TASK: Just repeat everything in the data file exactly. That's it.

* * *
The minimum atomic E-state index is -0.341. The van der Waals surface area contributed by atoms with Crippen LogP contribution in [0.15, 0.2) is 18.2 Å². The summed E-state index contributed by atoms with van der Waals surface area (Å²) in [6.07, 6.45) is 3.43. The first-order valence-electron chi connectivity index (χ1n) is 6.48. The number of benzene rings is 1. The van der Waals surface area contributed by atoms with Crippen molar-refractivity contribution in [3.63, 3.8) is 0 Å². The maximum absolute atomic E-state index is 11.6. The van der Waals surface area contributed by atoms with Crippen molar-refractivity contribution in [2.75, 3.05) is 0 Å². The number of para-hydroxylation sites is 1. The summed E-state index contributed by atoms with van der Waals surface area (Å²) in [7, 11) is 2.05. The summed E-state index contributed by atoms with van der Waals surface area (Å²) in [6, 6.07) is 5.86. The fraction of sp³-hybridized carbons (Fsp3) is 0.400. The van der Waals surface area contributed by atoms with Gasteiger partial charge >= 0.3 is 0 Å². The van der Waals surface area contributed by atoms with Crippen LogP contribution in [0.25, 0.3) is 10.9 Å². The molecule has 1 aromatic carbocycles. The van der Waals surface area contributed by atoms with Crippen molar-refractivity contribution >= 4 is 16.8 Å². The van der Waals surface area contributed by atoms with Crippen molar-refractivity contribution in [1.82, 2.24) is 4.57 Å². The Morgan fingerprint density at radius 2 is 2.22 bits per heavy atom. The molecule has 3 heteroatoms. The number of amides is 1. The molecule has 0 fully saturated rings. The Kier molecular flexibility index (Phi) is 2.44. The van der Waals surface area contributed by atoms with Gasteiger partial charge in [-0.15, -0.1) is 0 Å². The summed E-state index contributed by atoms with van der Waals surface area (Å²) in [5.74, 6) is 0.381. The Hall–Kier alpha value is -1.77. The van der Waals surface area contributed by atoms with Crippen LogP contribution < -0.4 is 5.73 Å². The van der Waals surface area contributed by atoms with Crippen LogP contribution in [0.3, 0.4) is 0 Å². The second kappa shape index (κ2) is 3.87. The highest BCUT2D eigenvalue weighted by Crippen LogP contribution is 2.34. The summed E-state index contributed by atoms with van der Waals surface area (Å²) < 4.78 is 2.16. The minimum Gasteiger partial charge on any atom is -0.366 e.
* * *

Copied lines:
The minimum atomic E-state index is -0.341. The van der Waals surface area contributed by atoms with Crippen LogP contribution in [0.15, 0.2) is 18.2 Å². The summed E-state index contributed by atoms with van der Waals surface area (Å²) in [6.07, 6.45) is 3.43. The first-order valence-electron chi connectivity index (χ1n) is 6.48. The number of benzene rings is 1. The van der Waals surface area contributed by atoms with Crippen molar-refractivity contribution in [3.63, 3.8) is 0 Å². The maximum absolute atomic E-state index is 11.6. The van der Waals surface area contributed by atoms with Crippen molar-refractivity contribution in [2.75, 3.05) is 0 Å². The number of para-hydroxylation sites is 1. The summed E-state index contributed by atoms with van der Waals surface area (Å²) in [7, 11) is 2.05. The summed E-state index contributed by atoms with van der Waals surface area (Å²) in [6, 6.07) is 5.86. The fraction of sp³-hybridized carbons (Fsp3) is 0.400. The van der Waals surface area contributed by atoms with Gasteiger partial charge >= 0.3 is 0 Å². The van der Waals surface area contributed by atoms with Crippen LogP contribution in [0.25, 0.3) is 10.9 Å². The molecule has 1 aromatic carbocycles. The van der Waals surface area contributed by atoms with Crippen molar-refractivity contribution >= 4 is 16.8 Å². The van der Waals surface area contributed by atoms with Crippen molar-refractivity contribution in [1.82, 2.24) is 4.57 Å². The Morgan fingerprint density at radius 2 is 2.22 bits per heavy atom. The molecule has 3 heteroatoms. The number of amides is 1. The molecule has 0 fully saturated rings. The Kier molecular flexibility index (Phi) is 2.44. The van der Waals surface area contributed by atoms with Gasteiger partial charge in [-0.15, -0.1) is 0 Å². The summed E-state index contributed by atoms with van der Waals surface area (Å²) in [5.74, 6) is 0.381. The Hall–Kier alpha value is -1.77. The van der Waals surface area contributed by atoms with Crippen LogP contribution < -0.4 is 5.73 Å². The van der Waals surface area contributed by atoms with Crippen LogP contribution in [0.3, 0.4) is 0 Å². The second kappa shape index (κ2) is 3.87. The highest BCUT2D eigenvalue weighted by Crippen LogP contribution is 2.34. The summed E-state index contributed by atoms with van der Waals surface area (Å²) < 4.78 is 2.16. The minimum Gasteiger partial charge on any atom is -0.366 e.